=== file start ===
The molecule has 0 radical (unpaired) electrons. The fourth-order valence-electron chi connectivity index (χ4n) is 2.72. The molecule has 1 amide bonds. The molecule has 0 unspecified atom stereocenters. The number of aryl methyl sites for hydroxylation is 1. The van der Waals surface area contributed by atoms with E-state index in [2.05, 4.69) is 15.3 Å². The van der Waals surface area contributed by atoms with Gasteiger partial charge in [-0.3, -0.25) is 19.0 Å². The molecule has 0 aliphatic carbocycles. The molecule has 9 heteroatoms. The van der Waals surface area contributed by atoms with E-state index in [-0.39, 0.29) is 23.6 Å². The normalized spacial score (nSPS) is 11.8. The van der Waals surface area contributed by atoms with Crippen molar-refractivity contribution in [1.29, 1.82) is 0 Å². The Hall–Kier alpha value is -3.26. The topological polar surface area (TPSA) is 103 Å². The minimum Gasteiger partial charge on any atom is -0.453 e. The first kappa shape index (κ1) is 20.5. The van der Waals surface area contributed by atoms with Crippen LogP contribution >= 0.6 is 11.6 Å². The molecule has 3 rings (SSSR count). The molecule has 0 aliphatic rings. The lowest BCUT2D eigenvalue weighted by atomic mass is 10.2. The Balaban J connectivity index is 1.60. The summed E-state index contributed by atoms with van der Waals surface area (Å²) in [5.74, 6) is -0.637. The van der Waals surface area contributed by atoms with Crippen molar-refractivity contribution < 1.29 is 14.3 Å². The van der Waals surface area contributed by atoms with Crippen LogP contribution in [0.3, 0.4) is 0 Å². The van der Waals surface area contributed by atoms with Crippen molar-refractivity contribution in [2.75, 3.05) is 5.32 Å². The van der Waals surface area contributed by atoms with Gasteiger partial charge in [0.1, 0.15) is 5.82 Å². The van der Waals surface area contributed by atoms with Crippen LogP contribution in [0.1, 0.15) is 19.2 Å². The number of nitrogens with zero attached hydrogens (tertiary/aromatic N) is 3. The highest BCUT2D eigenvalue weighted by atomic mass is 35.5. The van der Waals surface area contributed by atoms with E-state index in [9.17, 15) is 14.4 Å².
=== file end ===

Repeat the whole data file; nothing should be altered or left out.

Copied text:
The molecule has 0 radical (unpaired) electrons. The fourth-order valence-electron chi connectivity index (χ4n) is 2.72. The molecule has 1 amide bonds. The molecule has 0 unspecified atom stereocenters. The number of aryl methyl sites for hydroxylation is 1. The van der Waals surface area contributed by atoms with E-state index in [2.05, 4.69) is 15.3 Å². The van der Waals surface area contributed by atoms with Gasteiger partial charge in [-0.3, -0.25) is 19.0 Å². The molecule has 0 aliphatic carbocycles. The molecule has 9 heteroatoms. The van der Waals surface area contributed by atoms with E-state index in [-0.39, 0.29) is 23.6 Å². The normalized spacial score (nSPS) is 11.8. The van der Waals surface area contributed by atoms with Crippen molar-refractivity contribution in [1.29, 1.82) is 0 Å². The Hall–Kier alpha value is -3.26. The topological polar surface area (TPSA) is 103 Å². The minimum Gasteiger partial charge on any atom is -0.453 e. The first kappa shape index (κ1) is 20.5. The van der Waals surface area contributed by atoms with Crippen LogP contribution >= 0.6 is 11.6 Å². The molecule has 3 rings (SSSR count). The molecule has 0 aliphatic rings. The lowest BCUT2D eigenvalue weighted by atomic mass is 10.2. The Balaban J connectivity index is 1.60. The summed E-state index contributed by atoms with van der Waals surface area (Å²) in [5.74, 6) is -0.637. The van der Waals surface area contributed by atoms with Crippen molar-refractivity contribution < 1.29 is 14.3 Å². The van der Waals surface area contributed by atoms with Crippen LogP contribution in [0.3, 0.4) is 0 Å². The van der Waals surface area contributed by atoms with Crippen molar-refractivity contribution in [2.75, 3.05) is 5.32 Å². The van der Waals surface area contributed by atoms with Gasteiger partial charge in [0.1, 0.15) is 5.82 Å². The van der Waals surface area contributed by atoms with Crippen LogP contribution in [0.1, 0.15) is 19.2 Å². The number of nitrogens with zero attached hydrogens (tertiary/aromatic N) is 3. The highest BCUT2D eigenvalue weighted by atomic mass is 35.5. The van der Waals surface area contributed by atoms with E-state index in [9.17, 15) is 14.4 Å².